• Bring water to a simmer over medium-high heat. Cover and reduce heat to low. Stir the beans occasionally to make sure they don’t stick to the bottom of the pot, about every 30 minutes.
  • Gently cook beans over low heat until tender and creamy, 60 to 90 minutes.
  • Drain, then serve the beans warm.

Notes

  • Recipe Yield: One cup of dried beans yields about 2 cups of cooked pinto beans.
  • Serving Size: ½ cup 

Nutrition Facts

Serves: 4 servings
Calories 167kcal (8%)Carbohydrates 30g (10%)Protein 10g (20%)Fat 1g (2%)Saturated Fat 1g (5%)Sodium 151mg (6%)Potassium 672mg (19%)Fiber 7g (28%)Sugar 1g (1%)Vitamin C 3mg (4%)Calcium 55mg (6%)Iron 2mg (11%)

Percent Daily Values are based on a 2000-calorie diet. All nutritional information is based on estimated third-party calculations. Each recipe and nutritional value will vary depending on the brands you use, measuring methods, and portion sizes per household.

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Jessica Gavin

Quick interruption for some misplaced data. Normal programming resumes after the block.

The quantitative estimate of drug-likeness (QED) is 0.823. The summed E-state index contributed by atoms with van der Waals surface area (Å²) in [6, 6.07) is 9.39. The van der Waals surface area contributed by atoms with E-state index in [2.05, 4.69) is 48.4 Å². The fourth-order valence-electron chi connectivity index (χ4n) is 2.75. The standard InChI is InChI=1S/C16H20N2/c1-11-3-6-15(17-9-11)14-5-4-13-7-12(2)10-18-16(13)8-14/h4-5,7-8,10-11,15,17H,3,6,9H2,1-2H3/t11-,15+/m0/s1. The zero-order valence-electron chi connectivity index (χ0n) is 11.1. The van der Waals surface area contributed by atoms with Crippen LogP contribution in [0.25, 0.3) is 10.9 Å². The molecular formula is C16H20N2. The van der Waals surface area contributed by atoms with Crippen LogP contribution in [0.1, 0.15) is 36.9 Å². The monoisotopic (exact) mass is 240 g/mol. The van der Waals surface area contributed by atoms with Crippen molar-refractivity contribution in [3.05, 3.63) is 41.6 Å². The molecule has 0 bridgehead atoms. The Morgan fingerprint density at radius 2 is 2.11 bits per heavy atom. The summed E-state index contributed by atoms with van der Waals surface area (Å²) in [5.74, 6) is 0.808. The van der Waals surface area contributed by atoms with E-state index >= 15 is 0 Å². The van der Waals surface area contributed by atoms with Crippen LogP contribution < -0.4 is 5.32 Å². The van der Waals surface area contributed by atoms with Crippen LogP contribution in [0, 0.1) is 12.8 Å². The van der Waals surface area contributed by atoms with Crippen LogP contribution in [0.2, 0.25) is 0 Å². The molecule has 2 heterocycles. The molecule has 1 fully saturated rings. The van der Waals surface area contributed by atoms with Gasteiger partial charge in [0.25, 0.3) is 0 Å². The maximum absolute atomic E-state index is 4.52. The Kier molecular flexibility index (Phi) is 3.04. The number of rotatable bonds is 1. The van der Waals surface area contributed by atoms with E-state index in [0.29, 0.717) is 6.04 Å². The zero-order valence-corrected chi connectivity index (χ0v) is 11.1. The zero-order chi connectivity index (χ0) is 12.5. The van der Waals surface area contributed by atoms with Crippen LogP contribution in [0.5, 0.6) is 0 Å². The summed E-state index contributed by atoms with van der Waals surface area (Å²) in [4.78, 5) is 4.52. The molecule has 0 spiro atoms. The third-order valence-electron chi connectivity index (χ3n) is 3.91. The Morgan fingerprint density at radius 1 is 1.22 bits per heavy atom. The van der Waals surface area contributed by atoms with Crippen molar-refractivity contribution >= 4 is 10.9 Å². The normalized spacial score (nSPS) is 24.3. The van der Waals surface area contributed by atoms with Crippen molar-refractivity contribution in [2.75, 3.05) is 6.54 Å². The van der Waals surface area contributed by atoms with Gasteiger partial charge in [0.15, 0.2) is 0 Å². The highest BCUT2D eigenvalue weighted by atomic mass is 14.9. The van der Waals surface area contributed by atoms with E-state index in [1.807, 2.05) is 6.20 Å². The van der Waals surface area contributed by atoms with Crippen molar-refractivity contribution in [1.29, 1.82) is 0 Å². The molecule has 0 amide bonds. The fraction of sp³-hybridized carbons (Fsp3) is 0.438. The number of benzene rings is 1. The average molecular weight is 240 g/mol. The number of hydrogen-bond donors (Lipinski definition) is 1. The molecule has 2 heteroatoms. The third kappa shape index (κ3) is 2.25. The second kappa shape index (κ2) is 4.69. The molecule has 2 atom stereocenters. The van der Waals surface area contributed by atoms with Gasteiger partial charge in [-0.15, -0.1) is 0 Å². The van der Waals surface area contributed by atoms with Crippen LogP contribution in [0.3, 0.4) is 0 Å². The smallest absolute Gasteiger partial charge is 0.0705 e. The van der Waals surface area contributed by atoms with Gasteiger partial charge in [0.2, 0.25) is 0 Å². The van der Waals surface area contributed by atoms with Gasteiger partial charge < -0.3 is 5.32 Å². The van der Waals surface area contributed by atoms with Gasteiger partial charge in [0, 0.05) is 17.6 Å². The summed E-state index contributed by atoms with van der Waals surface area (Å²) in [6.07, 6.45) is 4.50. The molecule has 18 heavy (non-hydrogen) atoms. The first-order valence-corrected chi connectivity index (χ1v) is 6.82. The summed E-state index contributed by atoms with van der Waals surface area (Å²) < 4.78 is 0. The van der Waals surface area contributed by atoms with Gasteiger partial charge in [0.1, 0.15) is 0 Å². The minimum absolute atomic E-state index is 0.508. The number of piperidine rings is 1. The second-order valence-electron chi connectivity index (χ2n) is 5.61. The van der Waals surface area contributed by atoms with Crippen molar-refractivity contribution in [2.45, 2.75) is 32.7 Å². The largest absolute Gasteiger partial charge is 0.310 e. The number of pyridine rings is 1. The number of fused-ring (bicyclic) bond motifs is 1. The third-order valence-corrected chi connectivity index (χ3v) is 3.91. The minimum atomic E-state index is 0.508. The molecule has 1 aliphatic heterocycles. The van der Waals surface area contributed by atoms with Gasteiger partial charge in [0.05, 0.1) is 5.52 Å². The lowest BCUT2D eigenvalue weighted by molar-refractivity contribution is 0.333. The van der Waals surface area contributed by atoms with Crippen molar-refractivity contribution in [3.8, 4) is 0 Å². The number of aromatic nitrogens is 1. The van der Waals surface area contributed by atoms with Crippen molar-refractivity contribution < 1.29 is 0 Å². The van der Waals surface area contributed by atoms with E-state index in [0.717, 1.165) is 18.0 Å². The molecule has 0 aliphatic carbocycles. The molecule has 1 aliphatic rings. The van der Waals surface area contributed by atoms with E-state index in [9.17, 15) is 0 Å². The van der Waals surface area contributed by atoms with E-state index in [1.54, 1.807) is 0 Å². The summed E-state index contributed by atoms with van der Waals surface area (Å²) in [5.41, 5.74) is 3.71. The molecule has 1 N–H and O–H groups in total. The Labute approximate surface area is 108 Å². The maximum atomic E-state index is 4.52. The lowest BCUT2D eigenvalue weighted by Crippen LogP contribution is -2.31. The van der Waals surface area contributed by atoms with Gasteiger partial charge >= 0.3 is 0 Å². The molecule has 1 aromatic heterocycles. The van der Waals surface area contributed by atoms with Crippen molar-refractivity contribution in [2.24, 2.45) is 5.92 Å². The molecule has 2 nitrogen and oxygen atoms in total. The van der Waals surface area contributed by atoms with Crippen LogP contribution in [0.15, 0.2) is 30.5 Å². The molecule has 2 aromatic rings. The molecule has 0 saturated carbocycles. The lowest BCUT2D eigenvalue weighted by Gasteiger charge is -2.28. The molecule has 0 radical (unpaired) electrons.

I'm a culinary school graduate, cookbook author, and a mom who loves croissants! My passion is creating recipes and sharing the science behind cooking to help you gain confidence in the kitchen.

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23 Comments Leave a comment or review

  1. Emily says

    I am going to try this recipe today! So excited. Just to clarify, the seasonings are added after the beans are cooked?

    • Jessica Gavin says

      Soak the beans in salt, then drain and rinse. Then add 1 teaspoon of salt with the drained soaked beans and fresh water.

  2. Tricia McC says

    I live in North Carolina and here we don’t drain our beans once they’re done we cook them till they’re very soft and eat them with cornbread I do soak my beans in water overnight and we add meat what they call fatback or bacon

    • Jessica Gavin says

      Thank you for sharing, Tricia! I will need to try eating the beans with some cornbread and bacon!

    • Jessica Gavin says

      Great questions! For beans, the acid can bind to the seed coat of the bean, making it hard for water to seep through to cook the starches and proteins inside. The acid can also toughen the coat, so it won’t be as soft. It’s best to wait to add acid later to flavor the beans.

  3. Marcella D Winters says